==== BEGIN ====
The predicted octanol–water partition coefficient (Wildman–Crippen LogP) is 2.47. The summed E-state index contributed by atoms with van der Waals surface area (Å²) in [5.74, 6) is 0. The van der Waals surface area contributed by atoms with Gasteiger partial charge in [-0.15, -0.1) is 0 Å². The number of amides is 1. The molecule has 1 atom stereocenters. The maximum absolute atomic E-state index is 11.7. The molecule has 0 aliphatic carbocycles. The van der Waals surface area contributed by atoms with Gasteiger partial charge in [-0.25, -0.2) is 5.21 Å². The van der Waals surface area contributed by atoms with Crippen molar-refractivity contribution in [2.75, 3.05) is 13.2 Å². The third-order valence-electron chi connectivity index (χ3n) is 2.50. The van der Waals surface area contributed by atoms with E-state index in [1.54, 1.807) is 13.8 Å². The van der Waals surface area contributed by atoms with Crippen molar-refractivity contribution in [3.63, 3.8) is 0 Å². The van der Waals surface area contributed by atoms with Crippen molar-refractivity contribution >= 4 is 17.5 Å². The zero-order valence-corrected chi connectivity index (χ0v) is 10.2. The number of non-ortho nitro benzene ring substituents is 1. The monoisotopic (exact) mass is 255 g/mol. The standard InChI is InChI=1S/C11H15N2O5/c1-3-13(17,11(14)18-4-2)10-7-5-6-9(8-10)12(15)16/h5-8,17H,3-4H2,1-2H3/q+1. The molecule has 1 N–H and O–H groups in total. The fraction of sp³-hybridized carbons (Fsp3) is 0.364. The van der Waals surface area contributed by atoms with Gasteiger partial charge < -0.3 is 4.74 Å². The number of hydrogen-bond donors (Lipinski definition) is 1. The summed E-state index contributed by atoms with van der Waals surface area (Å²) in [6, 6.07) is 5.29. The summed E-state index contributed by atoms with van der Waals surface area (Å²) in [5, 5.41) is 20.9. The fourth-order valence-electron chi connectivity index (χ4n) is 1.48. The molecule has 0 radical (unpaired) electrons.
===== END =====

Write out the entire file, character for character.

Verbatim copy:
The predicted octanol–water partition coefficient (Wildman–Crippen LogP) is 2.47. The summed E-state index contributed by atoms with van der Waals surface area (Å²) in [5.74, 6) is 0. The van der Waals surface area contributed by atoms with Gasteiger partial charge in [-0.15, -0.1) is 0 Å². The number of amides is 1. The molecule has 1 atom stereocenters. The maximum absolute atomic E-state index is 11.7. The molecule has 0 aliphatic carbocycles. The van der Waals surface area contributed by atoms with Gasteiger partial charge in [-0.25, -0.2) is 5.21 Å². The van der Waals surface area contributed by atoms with Crippen molar-refractivity contribution in [2.75, 3.05) is 13.2 Å². The third-order valence-electron chi connectivity index (χ3n) is 2.50. The van der Waals surface area contributed by atoms with E-state index in [1.54, 1.807) is 13.8 Å². The van der Waals surface area contributed by atoms with Crippen molar-refractivity contribution in [3.63, 3.8) is 0 Å². The van der Waals surface area contributed by atoms with Crippen molar-refractivity contribution >= 4 is 17.5 Å². The zero-order valence-corrected chi connectivity index (χ0v) is 10.2. The number of non-ortho nitro benzene ring substituents is 1. The monoisotopic (exact) mass is 255 g/mol. The standard InChI is InChI=1S/C11H15N2O5/c1-3-13(17,11(14)18-4-2)10-7-5-6-9(8-10)12(15)16/h5-8,17H,3-4H2,1-2H3/q+1. The molecule has 1 N–H and O–H groups in total. The fraction of sp³-hybridized carbons (Fsp3) is 0.364. The van der Waals surface area contributed by atoms with Gasteiger partial charge < -0.3 is 4.74 Å². The number of hydrogen-bond donors (Lipinski definition) is 1. The summed E-state index contributed by atoms with van der Waals surface area (Å²) in [6, 6.07) is 5.29. The summed E-state index contributed by atoms with van der Waals surface area (Å²) in [5, 5.41) is 20.9. The fourth-order valence-electron chi connectivity index (χ4n) is 1.48. The molecule has 0 radical (unpaired) electrons.